More and more cases of fraud and corruption are coming to light in the reconstruction of Iraq. The Defense Department’s Inspector General tells USA Today that he’s investigating 223 cases — an 18-percent increase from a year ago.
The Special Inspector General for Iraq Reconstruction, Stuart Bowen, told Federal News Radio, he attributes the increased caseload to the “forensic financial initiative that we began 18 months ago. It’s an interagency effort, part of a Congressional mandate we were given. And it has just in the last six months, virtually doubled our workload.”
Bowen explained that Iraq had been “exclusively a cash environment for the first five years of the reconstruction program.” Now, as that cash has come back to the United States, his office has been able to track it.
The cases now run from tens of thousands of dollars up into the millions, but Bowen said that’s not where the biggest losses are. The Commission on Wartime Contracting in Iraq and Afghanistan, “is exactly correct in identifying waste as the chief culprit of loss of U.S. taxpayer dollars in Iraq,” said Bowen. “Fraud is egregious, but it’s not where the big money is. Because of the security problem, because of corruption on the Iraqi front, because of constant change in programs and plans, U.S. taxpayer dollars were wasted. Billions.”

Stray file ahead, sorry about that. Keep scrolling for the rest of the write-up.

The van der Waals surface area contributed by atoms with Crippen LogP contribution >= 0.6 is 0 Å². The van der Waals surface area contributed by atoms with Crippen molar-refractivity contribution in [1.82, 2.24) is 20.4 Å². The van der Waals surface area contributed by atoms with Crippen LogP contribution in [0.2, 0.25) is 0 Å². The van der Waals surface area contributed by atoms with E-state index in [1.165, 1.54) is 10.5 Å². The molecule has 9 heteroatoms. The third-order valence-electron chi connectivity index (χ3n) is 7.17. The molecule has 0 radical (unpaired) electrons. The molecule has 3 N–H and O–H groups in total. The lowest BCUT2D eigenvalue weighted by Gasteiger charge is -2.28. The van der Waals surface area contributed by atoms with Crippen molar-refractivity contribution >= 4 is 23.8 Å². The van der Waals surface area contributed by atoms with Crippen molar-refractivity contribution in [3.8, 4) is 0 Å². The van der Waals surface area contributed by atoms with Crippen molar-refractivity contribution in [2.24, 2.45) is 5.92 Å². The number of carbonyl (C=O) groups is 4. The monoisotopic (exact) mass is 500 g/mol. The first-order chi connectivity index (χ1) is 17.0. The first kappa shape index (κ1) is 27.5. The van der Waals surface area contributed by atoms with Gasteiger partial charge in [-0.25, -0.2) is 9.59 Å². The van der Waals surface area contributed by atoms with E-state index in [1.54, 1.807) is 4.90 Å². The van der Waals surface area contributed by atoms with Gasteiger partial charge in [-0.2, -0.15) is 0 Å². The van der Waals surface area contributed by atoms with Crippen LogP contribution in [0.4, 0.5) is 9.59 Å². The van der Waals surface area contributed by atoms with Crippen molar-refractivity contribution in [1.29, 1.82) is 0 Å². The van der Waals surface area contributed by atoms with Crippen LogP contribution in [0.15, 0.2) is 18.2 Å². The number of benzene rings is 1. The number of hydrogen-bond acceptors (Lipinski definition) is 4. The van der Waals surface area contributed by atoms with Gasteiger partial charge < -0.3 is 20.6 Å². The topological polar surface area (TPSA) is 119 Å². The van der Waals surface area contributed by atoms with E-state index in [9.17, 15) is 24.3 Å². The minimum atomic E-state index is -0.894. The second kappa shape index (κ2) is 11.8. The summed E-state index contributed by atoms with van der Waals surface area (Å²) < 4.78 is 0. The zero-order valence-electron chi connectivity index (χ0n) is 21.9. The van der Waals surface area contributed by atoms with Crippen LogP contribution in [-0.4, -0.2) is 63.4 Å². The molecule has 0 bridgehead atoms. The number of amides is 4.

Bowen said he has estimated four to five billion dollars have been lost to waste over the last six years. “That’s unacceptable even in a difficult situation like Iraq.”
He said what both he and the commission are focused on now is “not just the fact of that waste, but how do we fix it.”
My proposal in a recent report that my office has issued is to create an entity within the United States government that has the responsibility and the capacity to plan and execute a contingency relief and reconstruction operation and be accountable. We don’t have that today.
The SIGIR has produced five lessons learned reports over the last five years based on work done in Iraq. At this point, some of those lessons are being applied in Afghanistan. But, said Bowen, they can be applied better.